Banyana Banyana during a recent training session. Photo: safa.net
The success, sustainability or failure of the proposed women’s national league will not entirely depend on money. Yes, money is a large factor and will go a long way in its sustainability and success.

It’s imperative that corporate South Africa buys into this project which will go a long way in improving the standard of football in the country. But even with all the money in the world, the women’s national league will not succeed if the South African Football Association (Safa) doesn’t change their attitude towards women’s football. At the moment they treat it more as a burden than a responsibility. Their failures in the Sasol League are an example of that. The administration of that league is shambolic.

Safa fails to do some basic things that require sound administration and more importantly, respecting the women who play the beautiful game with little or no remuneration. It’s a norm for teams to receive their winnings late and for referees to not arrive in time or not at all for Sasol League matches.

But what touched me the most and made me skeptical about the women’s league is Safa’s treatment of Refiloe Jane and Rhoda Mulaudzi. The pair, who signed for Canberra United, needed about R27 000 for flights to Australia and meals once they were down under for their two-week trial. The association that’s sponsored by the South African Airways did nothing to help the pair. I was torn when Jane told me how they had to beg for money, do their own visa applications and fend for themselves in Australia.

It’s not Safa’s responsibility to help players go to trials. But when those players are paid peanuts and have served the country with distinction, the least you could do is meet them halfway. The treatment Jane and Mulaudzi received is shameful. The irony is how quick Safa were to congratulate them on their moves when they couldn’t be bothered to help them in their time of need.

I asked Jane if she considered quitting the national team after this ordeal and her answer surprised me. She remains committed to the cause and even played in the Cosafa Women’s Championship that ends today, despite her club wanting her to come to Australia instead of playing in the tournament. Jane is a perfect example of how much women who play for Banyana give and give but their efforts and contribution aren’t respected.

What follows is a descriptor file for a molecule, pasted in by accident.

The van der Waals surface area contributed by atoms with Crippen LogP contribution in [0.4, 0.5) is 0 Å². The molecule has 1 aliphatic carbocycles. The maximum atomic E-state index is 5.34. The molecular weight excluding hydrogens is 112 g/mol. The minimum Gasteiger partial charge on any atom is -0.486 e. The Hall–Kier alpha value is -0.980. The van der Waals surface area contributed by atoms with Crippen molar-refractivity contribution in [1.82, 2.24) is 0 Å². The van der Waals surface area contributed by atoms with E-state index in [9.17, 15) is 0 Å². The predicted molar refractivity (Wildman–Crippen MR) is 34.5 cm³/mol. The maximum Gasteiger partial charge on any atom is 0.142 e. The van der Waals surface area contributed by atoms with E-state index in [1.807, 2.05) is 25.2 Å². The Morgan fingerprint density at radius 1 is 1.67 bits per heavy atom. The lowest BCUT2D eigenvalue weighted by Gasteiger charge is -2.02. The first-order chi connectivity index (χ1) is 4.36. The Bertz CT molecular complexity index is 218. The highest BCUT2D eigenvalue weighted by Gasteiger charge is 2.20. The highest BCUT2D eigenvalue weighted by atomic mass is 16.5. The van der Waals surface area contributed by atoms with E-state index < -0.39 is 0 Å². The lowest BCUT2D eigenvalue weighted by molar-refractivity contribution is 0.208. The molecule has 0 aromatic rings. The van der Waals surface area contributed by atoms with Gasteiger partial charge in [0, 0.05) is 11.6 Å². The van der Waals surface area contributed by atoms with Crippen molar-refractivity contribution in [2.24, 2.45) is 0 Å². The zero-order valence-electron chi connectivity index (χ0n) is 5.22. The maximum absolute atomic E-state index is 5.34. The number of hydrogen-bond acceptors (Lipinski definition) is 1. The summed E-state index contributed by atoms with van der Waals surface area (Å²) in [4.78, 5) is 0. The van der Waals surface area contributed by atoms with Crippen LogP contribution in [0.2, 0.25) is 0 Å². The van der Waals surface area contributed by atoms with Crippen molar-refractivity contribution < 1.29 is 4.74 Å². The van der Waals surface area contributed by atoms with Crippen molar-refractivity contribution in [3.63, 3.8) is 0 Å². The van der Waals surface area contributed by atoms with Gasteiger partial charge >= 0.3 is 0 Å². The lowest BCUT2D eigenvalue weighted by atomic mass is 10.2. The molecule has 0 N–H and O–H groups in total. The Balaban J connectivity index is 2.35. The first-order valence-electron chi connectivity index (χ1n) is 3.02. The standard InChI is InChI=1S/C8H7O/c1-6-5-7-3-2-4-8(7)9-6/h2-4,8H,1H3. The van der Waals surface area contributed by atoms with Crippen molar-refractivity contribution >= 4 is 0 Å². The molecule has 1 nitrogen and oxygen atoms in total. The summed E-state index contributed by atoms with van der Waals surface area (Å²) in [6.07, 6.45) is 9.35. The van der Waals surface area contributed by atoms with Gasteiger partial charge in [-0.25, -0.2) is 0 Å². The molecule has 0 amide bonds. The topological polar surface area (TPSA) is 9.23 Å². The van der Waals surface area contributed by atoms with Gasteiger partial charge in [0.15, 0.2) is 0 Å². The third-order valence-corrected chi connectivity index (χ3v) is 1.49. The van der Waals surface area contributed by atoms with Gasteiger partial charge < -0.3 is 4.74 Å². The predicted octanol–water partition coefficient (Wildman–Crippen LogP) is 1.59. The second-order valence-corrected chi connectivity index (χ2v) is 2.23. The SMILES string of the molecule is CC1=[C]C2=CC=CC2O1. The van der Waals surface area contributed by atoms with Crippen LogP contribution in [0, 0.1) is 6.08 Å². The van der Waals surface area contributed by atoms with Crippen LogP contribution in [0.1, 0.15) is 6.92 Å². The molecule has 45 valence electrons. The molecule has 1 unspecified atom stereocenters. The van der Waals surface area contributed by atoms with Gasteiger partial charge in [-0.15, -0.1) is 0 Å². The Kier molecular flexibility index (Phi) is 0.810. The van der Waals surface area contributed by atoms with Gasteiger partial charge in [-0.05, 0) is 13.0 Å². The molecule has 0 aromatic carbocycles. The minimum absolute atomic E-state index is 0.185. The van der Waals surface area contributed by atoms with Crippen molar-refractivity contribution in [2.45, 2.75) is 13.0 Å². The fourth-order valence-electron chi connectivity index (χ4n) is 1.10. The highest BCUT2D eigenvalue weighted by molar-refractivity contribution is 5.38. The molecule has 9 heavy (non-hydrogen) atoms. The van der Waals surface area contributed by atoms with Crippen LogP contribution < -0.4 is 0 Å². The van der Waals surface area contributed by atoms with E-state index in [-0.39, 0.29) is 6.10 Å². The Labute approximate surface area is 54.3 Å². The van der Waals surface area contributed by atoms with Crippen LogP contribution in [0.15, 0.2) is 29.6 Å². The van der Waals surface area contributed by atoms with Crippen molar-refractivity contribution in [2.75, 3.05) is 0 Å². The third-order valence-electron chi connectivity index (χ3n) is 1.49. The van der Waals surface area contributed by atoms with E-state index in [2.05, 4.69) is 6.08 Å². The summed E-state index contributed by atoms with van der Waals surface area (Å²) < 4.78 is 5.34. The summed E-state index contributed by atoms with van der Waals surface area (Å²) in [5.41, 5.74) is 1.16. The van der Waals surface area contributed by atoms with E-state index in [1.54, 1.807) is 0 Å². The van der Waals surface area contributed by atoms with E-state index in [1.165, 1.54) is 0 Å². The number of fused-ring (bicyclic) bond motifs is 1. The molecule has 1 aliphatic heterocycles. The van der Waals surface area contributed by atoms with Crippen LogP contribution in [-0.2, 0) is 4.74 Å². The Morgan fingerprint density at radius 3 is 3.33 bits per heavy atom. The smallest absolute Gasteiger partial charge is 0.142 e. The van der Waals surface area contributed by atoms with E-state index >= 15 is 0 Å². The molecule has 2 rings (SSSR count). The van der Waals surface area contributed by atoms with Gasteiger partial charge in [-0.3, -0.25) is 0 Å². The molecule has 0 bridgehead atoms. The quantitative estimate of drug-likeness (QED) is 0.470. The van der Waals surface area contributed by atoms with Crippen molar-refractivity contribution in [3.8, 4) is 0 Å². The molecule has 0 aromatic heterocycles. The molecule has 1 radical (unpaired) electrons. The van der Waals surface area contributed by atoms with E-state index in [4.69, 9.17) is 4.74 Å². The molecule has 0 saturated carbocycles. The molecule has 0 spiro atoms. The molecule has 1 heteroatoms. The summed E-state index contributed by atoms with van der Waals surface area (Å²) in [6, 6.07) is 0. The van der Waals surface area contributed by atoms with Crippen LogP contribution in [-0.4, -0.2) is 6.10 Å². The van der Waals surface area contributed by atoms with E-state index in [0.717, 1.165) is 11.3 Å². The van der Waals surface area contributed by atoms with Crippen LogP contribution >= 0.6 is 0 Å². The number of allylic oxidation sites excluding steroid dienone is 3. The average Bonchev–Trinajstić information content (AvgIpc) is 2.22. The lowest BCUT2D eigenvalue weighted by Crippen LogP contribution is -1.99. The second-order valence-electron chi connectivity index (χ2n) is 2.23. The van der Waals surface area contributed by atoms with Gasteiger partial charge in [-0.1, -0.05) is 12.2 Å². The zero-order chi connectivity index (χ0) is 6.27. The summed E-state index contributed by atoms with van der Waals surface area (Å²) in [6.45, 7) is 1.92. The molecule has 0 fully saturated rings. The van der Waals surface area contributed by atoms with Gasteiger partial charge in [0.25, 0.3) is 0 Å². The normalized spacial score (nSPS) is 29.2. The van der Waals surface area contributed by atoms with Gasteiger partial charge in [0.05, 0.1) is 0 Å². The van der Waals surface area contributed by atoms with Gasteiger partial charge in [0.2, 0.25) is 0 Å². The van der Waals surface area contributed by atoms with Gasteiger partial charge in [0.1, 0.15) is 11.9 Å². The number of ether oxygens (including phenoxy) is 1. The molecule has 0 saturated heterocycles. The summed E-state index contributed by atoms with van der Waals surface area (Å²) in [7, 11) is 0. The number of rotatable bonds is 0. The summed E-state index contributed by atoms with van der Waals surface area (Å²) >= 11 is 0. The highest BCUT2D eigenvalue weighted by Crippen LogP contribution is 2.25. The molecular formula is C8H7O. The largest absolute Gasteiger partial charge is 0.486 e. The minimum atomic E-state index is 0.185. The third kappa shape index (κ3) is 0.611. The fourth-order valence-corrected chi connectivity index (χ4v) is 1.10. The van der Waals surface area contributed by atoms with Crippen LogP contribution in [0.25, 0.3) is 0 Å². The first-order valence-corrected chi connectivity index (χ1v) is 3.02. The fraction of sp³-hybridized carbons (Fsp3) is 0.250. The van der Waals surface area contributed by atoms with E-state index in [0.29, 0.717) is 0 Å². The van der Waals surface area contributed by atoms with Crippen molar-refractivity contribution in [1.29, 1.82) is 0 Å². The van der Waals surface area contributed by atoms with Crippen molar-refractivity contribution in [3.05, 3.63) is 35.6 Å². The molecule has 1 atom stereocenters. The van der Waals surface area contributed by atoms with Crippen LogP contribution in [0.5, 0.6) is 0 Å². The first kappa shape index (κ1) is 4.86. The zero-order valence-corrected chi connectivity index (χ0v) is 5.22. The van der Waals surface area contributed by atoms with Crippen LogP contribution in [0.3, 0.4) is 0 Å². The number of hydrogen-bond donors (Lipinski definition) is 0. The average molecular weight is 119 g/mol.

Jane is a better person than me. I would have given Safa the middle finger and sailed to Australia. Why give your all to an organisation that can’t do the bare minimum for you? Mind you, Canberra promised to reimburse Jane and Mulaudzi for their ticket flights should they earn contracts. So the money that would have been given to them would be an investment because they will grow with this move overseas.

This goes beyond money, it’s about respect and sadly Safa haven’t consistently respected women in football. You can’t expect people to invest millions in a project that you don’t respect. Safa needs to change their attitude towards women’s football. The sad part is that it’s the women who give their all who suffer from the acts of bureaucrats in suits.

I hope that the women’s league is a success. It’s the responsibility of all South Africans to ensure that’s the case, from us the media to the supporters, corporate South Africa and more importantly Safa.

* Ngidi is a football writer for New Frame


Like us on Facebook

Follow us on Twitter